After over a decade of sniping, the war between Python 2 and Python 3 supporters will soon be over: The Python Foundation has published an official execution date for Python 2.
The Foundation has posted a warning that January 1, 2020 will be the final day of official support for version 2 of the language. This means that its development team will no longer fix security problems in Python 2 or submit improvements to it.
Python 2 launched in October 2000. When Python 3 came along in 2008, its designers tried to remove duplicate ways of doing things. In doing so, they broke backwards compatibility with version 2. This created disagreements about which version to use. However, as of this year, a survey by IDE company JetBrains found Python 3 clearly winning out, with 87 per cent of Python devs using that version.
“If many people keep using Python 2, then that makes it hard for the volunteers who use Python to make software,” said the Foundation in its post. “They can’t use the good new things in Python 3 to improve the tools they make.”
The sunset date shouldn’t come as a surprise to Python devs, as the language’s creator Guido van Rossum explained in 2014 that Python 2.7 would be the last release on the version 2 branch, save for some maintenance point releases. He pinpointed the date in March 2018. The Python Foundation had originally planned to sunset Python 2 in 2015, but gave it a five-year extension.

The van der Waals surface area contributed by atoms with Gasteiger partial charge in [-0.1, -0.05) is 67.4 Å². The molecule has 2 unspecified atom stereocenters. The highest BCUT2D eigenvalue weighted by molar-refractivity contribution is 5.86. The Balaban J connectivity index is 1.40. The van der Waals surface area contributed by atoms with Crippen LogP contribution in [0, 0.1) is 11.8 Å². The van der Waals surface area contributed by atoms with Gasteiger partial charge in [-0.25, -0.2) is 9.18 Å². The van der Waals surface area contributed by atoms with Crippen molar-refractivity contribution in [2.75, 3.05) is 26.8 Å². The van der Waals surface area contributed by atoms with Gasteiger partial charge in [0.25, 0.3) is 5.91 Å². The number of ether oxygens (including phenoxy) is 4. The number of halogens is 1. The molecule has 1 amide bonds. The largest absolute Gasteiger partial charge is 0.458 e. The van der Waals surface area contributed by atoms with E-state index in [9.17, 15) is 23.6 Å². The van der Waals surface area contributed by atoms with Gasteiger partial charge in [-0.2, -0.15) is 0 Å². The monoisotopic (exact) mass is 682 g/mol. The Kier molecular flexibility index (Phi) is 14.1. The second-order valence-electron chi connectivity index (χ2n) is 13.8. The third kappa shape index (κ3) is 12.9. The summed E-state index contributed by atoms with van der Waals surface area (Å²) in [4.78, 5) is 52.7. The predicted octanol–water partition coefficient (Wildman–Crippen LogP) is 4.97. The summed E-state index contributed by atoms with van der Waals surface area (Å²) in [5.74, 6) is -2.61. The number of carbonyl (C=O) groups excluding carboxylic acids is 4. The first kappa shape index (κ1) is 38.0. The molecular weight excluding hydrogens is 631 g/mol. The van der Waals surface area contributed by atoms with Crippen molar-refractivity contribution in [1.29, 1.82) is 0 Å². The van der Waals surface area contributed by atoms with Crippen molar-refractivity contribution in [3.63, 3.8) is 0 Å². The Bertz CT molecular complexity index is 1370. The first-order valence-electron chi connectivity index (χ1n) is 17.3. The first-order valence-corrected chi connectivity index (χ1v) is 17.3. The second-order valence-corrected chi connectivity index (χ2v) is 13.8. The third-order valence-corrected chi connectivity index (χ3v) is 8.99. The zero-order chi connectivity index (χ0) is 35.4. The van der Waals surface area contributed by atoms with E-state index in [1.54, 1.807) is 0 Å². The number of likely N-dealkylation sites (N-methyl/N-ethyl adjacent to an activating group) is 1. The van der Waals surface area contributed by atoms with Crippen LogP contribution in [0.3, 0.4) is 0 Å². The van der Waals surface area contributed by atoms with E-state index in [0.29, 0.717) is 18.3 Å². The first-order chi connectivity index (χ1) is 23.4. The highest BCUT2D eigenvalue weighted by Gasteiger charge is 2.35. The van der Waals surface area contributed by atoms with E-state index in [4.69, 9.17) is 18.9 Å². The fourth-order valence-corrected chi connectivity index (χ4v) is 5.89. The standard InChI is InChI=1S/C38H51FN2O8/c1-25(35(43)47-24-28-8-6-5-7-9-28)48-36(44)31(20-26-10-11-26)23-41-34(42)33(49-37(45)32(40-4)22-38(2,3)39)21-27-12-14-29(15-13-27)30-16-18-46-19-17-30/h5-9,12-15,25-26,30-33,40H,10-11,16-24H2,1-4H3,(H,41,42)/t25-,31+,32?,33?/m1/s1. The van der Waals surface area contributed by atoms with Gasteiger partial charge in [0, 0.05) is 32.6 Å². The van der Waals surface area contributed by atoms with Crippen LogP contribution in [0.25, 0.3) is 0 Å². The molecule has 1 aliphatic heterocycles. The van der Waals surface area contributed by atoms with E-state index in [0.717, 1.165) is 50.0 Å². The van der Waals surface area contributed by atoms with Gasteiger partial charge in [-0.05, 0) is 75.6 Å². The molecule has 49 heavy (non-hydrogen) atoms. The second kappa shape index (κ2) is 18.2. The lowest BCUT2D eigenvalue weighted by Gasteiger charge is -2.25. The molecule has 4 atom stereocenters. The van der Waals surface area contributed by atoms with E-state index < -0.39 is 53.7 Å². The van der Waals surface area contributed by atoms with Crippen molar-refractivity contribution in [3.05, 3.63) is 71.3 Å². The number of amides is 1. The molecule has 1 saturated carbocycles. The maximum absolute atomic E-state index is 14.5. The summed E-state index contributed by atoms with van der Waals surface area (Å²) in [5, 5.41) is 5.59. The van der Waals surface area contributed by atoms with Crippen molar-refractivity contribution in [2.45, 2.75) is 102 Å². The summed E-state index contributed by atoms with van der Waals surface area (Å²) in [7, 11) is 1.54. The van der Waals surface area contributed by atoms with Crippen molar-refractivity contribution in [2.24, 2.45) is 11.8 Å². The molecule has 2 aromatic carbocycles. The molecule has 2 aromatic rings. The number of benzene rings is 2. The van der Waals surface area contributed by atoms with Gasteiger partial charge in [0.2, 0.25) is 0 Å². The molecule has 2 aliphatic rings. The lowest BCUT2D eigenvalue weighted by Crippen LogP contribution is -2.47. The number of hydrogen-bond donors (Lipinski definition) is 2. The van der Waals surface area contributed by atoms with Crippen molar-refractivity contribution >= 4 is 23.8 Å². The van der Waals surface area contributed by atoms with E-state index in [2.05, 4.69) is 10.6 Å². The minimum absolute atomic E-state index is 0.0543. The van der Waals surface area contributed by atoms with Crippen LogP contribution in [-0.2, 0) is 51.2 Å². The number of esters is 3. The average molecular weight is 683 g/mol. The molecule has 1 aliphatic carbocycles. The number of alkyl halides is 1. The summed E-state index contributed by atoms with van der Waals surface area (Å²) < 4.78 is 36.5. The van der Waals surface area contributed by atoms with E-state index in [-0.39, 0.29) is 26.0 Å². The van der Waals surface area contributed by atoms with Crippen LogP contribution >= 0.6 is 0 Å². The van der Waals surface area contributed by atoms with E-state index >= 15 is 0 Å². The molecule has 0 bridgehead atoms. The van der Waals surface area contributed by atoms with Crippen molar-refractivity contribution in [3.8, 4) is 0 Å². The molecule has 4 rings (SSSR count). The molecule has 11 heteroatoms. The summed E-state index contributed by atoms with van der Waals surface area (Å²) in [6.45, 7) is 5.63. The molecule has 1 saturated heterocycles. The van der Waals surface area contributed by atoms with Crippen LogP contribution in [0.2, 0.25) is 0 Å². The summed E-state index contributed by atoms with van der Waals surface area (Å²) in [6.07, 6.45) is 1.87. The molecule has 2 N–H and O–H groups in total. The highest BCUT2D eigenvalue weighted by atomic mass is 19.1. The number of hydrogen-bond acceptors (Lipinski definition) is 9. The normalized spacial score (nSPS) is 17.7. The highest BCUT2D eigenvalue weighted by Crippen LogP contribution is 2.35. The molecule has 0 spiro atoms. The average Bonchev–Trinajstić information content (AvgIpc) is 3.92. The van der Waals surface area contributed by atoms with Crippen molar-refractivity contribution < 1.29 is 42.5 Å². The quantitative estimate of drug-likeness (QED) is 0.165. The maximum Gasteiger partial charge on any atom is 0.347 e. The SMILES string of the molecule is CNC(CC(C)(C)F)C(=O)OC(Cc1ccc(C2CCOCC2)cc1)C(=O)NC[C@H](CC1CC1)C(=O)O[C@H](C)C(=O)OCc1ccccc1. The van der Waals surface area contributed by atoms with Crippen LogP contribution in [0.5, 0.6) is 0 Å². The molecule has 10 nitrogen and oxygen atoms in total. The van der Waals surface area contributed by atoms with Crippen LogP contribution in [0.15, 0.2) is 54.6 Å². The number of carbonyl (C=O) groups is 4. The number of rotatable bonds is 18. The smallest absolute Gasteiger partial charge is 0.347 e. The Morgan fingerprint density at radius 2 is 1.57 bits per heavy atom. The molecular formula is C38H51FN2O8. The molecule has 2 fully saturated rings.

Project authors have been methodically hammering nails into Python 2’s coffin by announcing that they will no longer support Python 2. There’s a website dedicated to them.
However, Python developers still using the old version will become a major security problem soon, say experts. An analysis of the top ten packages from the Python Package Index by the UK National Cyber Security Centre (NCSC) in August found that most of the downloads were still for Python 2 versions. The agency sounded the alarm, warning that this posed a major security risk.
“If you continue to use unsupported modules, you are risking the security of your organisation and data, as vulnerabilities will sooner or later appear which nobody is fixing,” it said.
Laggards need not fear, though; the Foundation has a guide for porting Python 2 code to Python 3.